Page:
They're persuaded that a unicorn roaming the forests and swamps in the Washington metropolitan area is real, and car¬≠ries a saddlebag containing the documentary evidence of the perfidy of Donald Trump. If it can only be captured they will have the proof that the president is guilty of all manner of evil things, including high crimes and misdemeanors, and maybe even the key to the heartbreak of psoriasis.
Indeed, Robert Mueller, the special counsel who has been on the scout for evidence of Donald Trump's crimes, is believed by many Democrats to have found evidence that President Trump not only colluded with Russia to fix the election result but has even applied for Russian citi¬≠zenship. The evidence of this telling piece of infamy is what he entrusted to the unicorn.
Finding that unicorn has been holding up Mr. Mueller's indictment of Mr. Trump. We saw this obsession with fantasy at work this week in the testimony of Michael Cohen, the spiritual adviser to the special counsel. He was expected to disclose news of the capture of the elusive Mueller unicorn, seen loitering at a row of garbage cans at the back door of the unfinished Chinese Embassy annex, which has been under construction on Connecticut Avenue since the second Truman administration.
The unicorn, according to partisan lore, "is an extremely wild woodland creature, a symbol of purity and grace." This sounds like Maxine Waters all right. A unicorn can be captured only by a virgin. This makes the unicorn particu¬≠larly invulnerable in the District of Columbia, where the only creature rarer than a unicorn is a virgin.
In one of his notebooks, Leonardo da Vinci, the well-known Italian illustrator, wrote that "the unicorn, through its intemperance and not knowing how to control itself, for the love it bears to fair maidens forgets its ferocity and wildness, and laying aside all fear it will go up to a seated damsel and go to sleep on her lap, and the hunters take it."
Though some scholars give this scarce credibility, it's nev¬≠ertheless the most plausible explanation yet for why Robert Mueller has nothing to show for his two years at the public breast. He understands that the natives are growing restless.
"Are you not entertained?" asks The Wall Street Journal. The Repub¬≠licans no less than Democrats spent the day denouncing President Trump, and listening to Michael Cohen, once the presi¬≠dent's lawyer, who repairs to his thesaurus find words fiery enough to describe the "con man," the "cheat" and of course the "racist," which is the currently fashionable default word to describe anyone who disagrees with you about anything.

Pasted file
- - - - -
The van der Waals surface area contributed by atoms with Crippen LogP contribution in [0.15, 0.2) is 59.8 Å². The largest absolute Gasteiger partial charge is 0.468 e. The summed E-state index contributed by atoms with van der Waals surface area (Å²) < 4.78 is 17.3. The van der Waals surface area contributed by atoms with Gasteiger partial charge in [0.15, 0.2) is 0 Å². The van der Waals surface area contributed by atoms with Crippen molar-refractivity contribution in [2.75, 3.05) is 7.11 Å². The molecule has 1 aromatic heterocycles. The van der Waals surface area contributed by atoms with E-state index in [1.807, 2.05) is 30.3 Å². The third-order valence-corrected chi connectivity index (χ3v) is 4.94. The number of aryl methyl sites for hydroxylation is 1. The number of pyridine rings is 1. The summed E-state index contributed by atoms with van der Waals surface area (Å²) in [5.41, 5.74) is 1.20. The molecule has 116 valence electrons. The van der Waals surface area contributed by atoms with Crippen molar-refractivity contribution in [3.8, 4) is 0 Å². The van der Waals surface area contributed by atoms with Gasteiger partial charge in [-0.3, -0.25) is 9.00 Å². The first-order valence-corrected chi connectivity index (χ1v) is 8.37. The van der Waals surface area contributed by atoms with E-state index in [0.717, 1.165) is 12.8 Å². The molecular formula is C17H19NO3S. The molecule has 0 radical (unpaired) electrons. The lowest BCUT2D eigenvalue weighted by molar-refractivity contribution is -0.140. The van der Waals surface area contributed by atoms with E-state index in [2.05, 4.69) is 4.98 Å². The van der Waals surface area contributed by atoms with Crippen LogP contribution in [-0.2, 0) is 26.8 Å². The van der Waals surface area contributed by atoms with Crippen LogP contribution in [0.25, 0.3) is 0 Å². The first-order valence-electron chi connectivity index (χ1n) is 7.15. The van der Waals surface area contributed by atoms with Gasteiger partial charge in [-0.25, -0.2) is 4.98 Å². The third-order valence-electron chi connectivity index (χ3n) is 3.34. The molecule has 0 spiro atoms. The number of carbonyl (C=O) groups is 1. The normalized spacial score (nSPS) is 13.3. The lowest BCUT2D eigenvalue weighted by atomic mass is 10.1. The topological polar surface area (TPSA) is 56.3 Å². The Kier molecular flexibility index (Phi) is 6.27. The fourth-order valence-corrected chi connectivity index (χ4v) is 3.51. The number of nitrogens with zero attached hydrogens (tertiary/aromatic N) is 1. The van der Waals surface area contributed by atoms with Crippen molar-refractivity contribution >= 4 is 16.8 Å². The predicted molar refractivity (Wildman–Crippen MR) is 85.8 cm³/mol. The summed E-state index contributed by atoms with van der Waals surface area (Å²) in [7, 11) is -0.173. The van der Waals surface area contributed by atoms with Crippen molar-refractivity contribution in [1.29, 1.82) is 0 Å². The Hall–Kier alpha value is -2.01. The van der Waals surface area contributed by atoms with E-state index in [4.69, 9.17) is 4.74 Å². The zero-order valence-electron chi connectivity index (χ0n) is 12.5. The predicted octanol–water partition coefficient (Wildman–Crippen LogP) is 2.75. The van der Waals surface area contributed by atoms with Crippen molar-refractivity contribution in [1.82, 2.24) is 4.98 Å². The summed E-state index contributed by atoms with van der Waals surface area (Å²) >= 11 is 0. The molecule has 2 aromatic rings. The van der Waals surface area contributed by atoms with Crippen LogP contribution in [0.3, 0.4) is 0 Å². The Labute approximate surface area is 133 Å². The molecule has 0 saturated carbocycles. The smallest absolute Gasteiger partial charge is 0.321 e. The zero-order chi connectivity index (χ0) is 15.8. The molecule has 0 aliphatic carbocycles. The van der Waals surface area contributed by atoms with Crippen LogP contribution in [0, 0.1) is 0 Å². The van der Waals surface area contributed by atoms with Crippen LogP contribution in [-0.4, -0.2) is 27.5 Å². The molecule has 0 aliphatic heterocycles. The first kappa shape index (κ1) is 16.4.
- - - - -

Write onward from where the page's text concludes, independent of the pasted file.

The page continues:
Democrats and the president's tormentors in press and tube had persuaded themselves that Michael Cohen was the man who would destroy Donald Trump once and for all, but at the end of a sordid day the spectators were entitled to ask, "is that all there is? Tell us something we didn't already know."
Mr. Cohen produced a check Mr. Trump had written to his order for reimbursement for the money he paid Stormy Daniels, an actress in "adult movies," to keep her mouth shut about an affair with the president. Why should the president bother? His naughty adventures with women, dating from before the fall, are well known, part of the lore of where we are in America.
Michael Cohen's big day was "above all a reminder that Americans elected a president in 2016 who had spent decades in the sleazier corners of New York business and tabloid life," the Journal observes. "He surrounded himself with political rogues like [Roger] Stone, legal hustlers like Mr. Cohen, and even brought in a Beltway bandit from Central Casting, Paul Manafort, as his campaign chairman for a time."
But Mr. Trump was elected not because he was qualified to be the superintendent of the Sunday school, but because even with a past he was not as sordid as the woman he was running against, who was hardly qualified to critique any¬≠body's past. She stoutly defended her husband's wicked abuse of other women.
But it may not cost him much political skin. The party that tried to foist Hillary Clinton on the republic this time offers a rich buffet of presidential candidates, ranging from socialists who got their education on fortune cookies, to a brace of senators with the bearing and tone of high-school cheerleaders, to a couple of elderly Senate retreads trying to keep up with the millennial children who don't know anything and are proud of it.
No wonder the unicorn hides in the woods.
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